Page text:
Just a brief note on our very recent successful efforts to see the two
distinctive taxa of western grasswrens, _textilis_ Thick-billed Grasswren and
_whitei_ Striated Grasswren, both of which may well represent valid species.
It is easy to see rather "plastic" Western Thick-billed Grasswrens kicking
around the parking lot at Monkey Mia. However, for a more genuine experience,
we tried the area of the old Thomas's site near Little Lagoon at Denham on 18th
May 2009. The old site info is no longer applicable, as the road configuration
has changed completely in rapidly expanding Denham, however we easily found a
pair in an adjacent spot, and they are almost certainly all throughout the area.
>From the roundabout at the north end of Denham, we took the Stella Rowley
>Drive 2.8km to the carpark at the Little Lagoon mangroves (not marked as such,
>but obvious). From there there is a series of new(ish) walking trails through
>the low scrub habitat. We had a pair of grasswrens very well early in the
>morning at 25d 54m 27.2s S, 113d 31m 55.8s E, just before a small covered
>bench at the top of the hill above the carpark.
On 22nd and 23rd May, Western Striated Grasswrens were easily found at the
well-known spot behind the Newman Caravan Park in Newman (not to be confused
with Dearloves Caravan Park at the other side of town). The park has expanded
enormously in the past couple of years (now with 604 rooms for mine related
personel!) and is in the process of being fenced. We were able to go through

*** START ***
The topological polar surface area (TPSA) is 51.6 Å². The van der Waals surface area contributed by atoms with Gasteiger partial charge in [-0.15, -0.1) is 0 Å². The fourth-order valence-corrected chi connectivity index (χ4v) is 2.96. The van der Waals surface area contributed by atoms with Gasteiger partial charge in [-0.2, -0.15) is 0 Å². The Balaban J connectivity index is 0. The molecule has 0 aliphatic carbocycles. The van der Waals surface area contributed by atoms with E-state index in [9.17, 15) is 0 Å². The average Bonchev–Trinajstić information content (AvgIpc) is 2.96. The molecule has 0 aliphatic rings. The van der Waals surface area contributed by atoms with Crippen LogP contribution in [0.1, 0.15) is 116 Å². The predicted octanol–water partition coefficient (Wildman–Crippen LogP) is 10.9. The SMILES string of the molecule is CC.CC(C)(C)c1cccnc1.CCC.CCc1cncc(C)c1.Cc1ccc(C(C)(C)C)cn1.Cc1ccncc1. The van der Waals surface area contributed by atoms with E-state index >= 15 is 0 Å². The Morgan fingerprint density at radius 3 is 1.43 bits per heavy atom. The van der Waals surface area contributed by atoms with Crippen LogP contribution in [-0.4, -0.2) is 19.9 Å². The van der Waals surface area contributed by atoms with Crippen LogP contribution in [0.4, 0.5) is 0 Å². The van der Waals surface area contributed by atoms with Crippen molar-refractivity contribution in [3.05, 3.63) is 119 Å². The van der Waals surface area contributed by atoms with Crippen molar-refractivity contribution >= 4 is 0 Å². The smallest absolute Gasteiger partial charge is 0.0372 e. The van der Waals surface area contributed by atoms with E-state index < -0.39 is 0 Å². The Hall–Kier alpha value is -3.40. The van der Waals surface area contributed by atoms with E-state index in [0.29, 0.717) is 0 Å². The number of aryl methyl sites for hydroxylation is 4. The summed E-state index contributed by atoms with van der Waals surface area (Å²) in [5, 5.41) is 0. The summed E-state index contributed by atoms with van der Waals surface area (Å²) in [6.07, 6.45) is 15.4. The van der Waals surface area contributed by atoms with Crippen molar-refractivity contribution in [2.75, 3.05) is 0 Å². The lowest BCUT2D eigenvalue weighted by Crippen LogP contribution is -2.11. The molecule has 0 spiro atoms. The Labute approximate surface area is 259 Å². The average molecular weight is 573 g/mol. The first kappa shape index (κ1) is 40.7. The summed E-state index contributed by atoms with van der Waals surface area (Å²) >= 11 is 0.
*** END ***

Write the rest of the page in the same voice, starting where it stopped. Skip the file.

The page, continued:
the last remaining unfenced section (behind room N60), but soon you will have
to go out of the park, turn left then left again and walk up the park fence
More-or-less as on the birdingwa website, walking due SE for about 600m we came
to a six way junction and took the middle of the three ahead options, and could
hear singing birds not far down here. Over two mornings we had at least five
different singing birds in the hills within about a 300m radius of 23d 22m 23s
S 119d 44m 27s E, with multiple birds counter-singing throughout the area, and
had two males in particular counter-singing either side of the track at 23d 22m
19.2s S 119d 44m 36.9s E. With patience, getting good views was
straightforward, as birds often sang at 2-3 feet above the ground in low,
usually dead, scrub.
Both excellent and very distinctive birds, and essential insurance against
likely future splits.
Cheers, Jon and Anne King.
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